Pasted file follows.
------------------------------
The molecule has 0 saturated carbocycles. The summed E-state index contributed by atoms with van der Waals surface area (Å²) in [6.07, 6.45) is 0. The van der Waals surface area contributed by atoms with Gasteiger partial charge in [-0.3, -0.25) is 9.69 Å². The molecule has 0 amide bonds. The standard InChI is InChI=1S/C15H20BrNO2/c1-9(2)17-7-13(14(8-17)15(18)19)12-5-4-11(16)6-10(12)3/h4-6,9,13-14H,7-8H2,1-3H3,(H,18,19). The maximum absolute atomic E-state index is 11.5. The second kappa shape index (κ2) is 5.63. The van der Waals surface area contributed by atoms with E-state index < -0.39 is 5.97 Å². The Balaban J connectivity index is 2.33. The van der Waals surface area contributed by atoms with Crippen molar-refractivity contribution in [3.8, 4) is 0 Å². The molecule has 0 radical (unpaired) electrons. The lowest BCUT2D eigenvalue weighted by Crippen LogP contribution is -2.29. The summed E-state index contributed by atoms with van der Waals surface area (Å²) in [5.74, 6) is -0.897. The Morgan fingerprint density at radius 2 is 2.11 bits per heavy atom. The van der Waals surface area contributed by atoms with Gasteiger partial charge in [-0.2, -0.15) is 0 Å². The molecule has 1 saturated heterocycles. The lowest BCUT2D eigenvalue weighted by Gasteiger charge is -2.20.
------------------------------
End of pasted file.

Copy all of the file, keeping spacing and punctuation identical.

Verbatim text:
The molecule has 0 saturated carbocycles. The summed E-state index contributed by atoms with van der Waals surface area (Å²) in [6.07, 6.45) is 0. The van der Waals surface area contributed by atoms with Gasteiger partial charge in [-0.3, -0.25) is 9.69 Å². The molecule has 0 amide bonds. The standard InChI is InChI=1S/C15H20BrNO2/c1-9(2)17-7-13(14(8-17)15(18)19)12-5-4-11(16)6-10(12)3/h4-6,9,13-14H,7-8H2,1-3H3,(H,18,19). The maximum absolute atomic E-state index is 11.5. The second kappa shape index (κ2) is 5.63. The van der Waals surface area contributed by atoms with E-state index < -0.39 is 5.97 Å². The Balaban J connectivity index is 2.33. The van der Waals surface area contributed by atoms with Crippen molar-refractivity contribution in [3.8, 4) is 0 Å². The molecule has 0 radical (unpaired) electrons. The lowest BCUT2D eigenvalue weighted by Crippen LogP contribution is -2.29. The summed E-state index contributed by atoms with van der Waals surface area (Å²) in [5.74, 6) is -0.897. The Morgan fingerprint density at radius 2 is 2.11 bits per heavy atom. The van der Waals surface area contributed by atoms with Gasteiger partial charge in [-0.2, -0.15) is 0 Å². The molecule has 1 saturated heterocycles. The lowest BCUT2D eigenvalue weighted by Gasteiger charge is -2.20.